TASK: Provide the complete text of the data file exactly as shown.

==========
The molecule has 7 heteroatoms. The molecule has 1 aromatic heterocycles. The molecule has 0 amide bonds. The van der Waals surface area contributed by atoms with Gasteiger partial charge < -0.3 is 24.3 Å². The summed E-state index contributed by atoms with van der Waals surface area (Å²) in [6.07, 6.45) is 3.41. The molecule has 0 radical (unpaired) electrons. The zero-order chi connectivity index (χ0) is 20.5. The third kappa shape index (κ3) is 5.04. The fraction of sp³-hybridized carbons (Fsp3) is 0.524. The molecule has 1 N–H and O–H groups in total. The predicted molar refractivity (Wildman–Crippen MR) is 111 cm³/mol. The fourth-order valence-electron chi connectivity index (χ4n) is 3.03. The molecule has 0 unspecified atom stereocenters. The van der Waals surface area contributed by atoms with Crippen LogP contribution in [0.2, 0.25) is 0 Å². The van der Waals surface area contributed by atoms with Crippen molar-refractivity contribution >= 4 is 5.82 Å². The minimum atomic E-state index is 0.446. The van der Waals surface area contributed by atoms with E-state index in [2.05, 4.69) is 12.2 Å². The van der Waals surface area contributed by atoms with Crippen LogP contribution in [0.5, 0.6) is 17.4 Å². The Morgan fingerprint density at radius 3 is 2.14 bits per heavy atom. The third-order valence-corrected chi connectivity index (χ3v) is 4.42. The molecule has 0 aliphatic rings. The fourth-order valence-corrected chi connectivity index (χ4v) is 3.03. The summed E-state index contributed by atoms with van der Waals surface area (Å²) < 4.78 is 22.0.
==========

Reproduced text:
The molecule has 7 heteroatoms. The molecule has 1 aromatic heterocycles. The molecule has 0 amide bonds. The van der Waals surface area contributed by atoms with Gasteiger partial charge < -0.3 is 24.3 Å². The summed E-state index contributed by atoms with van der Waals surface area (Å²) in [6.07, 6.45) is 3.41. The molecule has 0 radical (unpaired) electrons. The zero-order chi connectivity index (χ0) is 20.5. The third kappa shape index (κ3) is 5.04. The fraction of sp³-hybridized carbons (Fsp3) is 0.524. The molecule has 1 N–H and O–H groups in total. The predicted molar refractivity (Wildman–Crippen MR) is 111 cm³/mol. The fourth-order valence-electron chi connectivity index (χ4n) is 3.03. The molecule has 0 unspecified atom stereocenters. The van der Waals surface area contributed by atoms with Crippen LogP contribution in [0.2, 0.25) is 0 Å². The van der Waals surface area contributed by atoms with Crippen molar-refractivity contribution >= 4 is 5.82 Å². The minimum atomic E-state index is 0.446. The van der Waals surface area contributed by atoms with E-state index in [2.05, 4.69) is 12.2 Å². The van der Waals surface area contributed by atoms with Crippen LogP contribution in [0.5, 0.6) is 17.4 Å². The Morgan fingerprint density at radius 3 is 2.14 bits per heavy atom. The third-order valence-corrected chi connectivity index (χ3v) is 4.42. The molecule has 0 aliphatic rings. The fourth-order valence-corrected chi connectivity index (χ4v) is 3.03. The summed E-state index contributed by atoms with van der Waals surface area (Å²) < 4.78 is 22.0.